Scratch that. Your man will die first no matter whom you pick.

A new study published in the journal Cancer Epidemiology, Biomarkers & Prevention — great summer beach reading, by the way — has shown that more men in the U.S. are getting cancer than women. Dr. Michael B. Cook and other researchers at the National Cancer Institute analyzed data from a large database that contained statistics from 1977 – 2006 on 36 types of cancer. Given the seemingly infinite number of variables one would expect to encounter with that much data, it’s probably not surprising that the scientists weren’t able to zero in on a “singular root cause” to explain the differences.

Another reason to get your world rocked in bed

Along with outdoor movie screenings and sex on the beach (the act, not the drink), hammocks have always been on my list of Things That Are Better in Theory Than in Practice. (It’s hard to find one that doesn’t squish your arms together, and the netting is never as soft as it looks, and it’s basically impossible to make it work with two people, which is sort of the whole point if you’re hanging out in the type of place that would have a hammock anyway, no?) But as a big fan of all things sleep-related, I may have to revise my thinking. Neuroscientists at the University of Geneva found that a gently rocking bed not only helped study participants fall asleep faster, but also produced more “effective” sleep. Apparently the rocking motion increased both the length of N2 sleep, a key component of non-REM sleep, and the frequency of slow oscillations and “sleep spindles”—brief bursts of neurological activity associated with memory and brain plasticity.

Stay tuned for the 2041 Alberta syrah blend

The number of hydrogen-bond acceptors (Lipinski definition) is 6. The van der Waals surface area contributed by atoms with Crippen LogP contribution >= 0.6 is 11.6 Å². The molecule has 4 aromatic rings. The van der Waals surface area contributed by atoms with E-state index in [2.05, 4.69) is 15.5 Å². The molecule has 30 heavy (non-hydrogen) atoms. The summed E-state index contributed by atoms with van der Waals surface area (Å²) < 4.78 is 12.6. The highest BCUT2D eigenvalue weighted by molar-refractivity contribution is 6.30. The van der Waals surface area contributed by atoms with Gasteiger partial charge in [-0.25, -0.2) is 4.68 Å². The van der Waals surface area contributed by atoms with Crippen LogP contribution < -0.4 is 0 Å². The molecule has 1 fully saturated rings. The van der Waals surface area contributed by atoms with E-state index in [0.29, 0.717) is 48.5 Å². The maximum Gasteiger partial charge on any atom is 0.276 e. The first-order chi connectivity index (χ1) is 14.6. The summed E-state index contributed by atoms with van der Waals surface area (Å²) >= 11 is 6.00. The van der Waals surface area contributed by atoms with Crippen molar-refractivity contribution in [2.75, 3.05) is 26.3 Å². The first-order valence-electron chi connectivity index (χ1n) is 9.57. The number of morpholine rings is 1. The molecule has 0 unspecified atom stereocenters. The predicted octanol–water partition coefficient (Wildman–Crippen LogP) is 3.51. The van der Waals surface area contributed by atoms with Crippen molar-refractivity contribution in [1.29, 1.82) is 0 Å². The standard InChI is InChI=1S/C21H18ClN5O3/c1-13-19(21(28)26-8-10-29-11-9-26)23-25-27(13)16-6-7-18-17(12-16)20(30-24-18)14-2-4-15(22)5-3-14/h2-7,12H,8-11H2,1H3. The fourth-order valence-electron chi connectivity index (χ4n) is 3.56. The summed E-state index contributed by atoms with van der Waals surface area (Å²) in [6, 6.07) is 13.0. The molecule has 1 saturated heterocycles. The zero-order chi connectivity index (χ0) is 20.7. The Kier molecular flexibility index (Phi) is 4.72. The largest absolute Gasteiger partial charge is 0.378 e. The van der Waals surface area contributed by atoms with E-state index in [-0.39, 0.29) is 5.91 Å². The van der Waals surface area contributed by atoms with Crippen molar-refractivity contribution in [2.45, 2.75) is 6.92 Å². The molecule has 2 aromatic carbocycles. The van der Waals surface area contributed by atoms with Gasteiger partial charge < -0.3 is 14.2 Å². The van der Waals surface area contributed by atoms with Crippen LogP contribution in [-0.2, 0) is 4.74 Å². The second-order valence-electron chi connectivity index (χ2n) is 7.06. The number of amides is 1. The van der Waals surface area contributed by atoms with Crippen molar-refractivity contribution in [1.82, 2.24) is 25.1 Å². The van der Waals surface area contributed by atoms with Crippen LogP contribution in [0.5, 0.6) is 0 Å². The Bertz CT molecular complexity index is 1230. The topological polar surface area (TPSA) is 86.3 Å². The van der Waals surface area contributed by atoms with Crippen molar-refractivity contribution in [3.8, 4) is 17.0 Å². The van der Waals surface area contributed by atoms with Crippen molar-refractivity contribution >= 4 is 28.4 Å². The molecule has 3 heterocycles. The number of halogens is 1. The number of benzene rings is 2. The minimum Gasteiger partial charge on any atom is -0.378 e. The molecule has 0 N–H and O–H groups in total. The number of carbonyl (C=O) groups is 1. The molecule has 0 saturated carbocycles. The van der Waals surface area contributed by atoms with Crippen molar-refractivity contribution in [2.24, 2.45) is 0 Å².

Attention all oenophiles and pretentious winos who like to refer to themselves as “oenophiles”: finally, a reason to care about global warming after you recover from last night’s three-too-many glasses of ’95 Chateau Haut Brio Bordeaux. Apparently climate change is not only causing catastrophic worldwide drought, melting millennia-old glaciers, and killing polar bears, but it's also—and here the squeamish may want to stop reading—potentially affecting some of the world’s great wine-making regions. A new study from Stanford University says that vineyards in California could shrink by 50% over the next 30 years, and regions in France, Spain, Italy, and other prolific wine-producers could become “effectively desert.” Bad news for wine-lovers and “French Paradox” believers both. At least one wino—er, vintner—isn’t worried, however. Andy Beckstoffer, of Beckstoffer Vineyards in Napa, thinks climate change could even make his grapes better. “This global warming,” he said, “it's getting warmer at night, which might mean that we get more flavor development. So, there is a chance for a silver lining here.” Totally. Thirty years from now, when I’m dehydrated, malnourished, and being chased by a polar bear who has wandered down from the Arctic, I, for one, will be thinking, There’s something about this merlot that makes it marginally better than the 2011.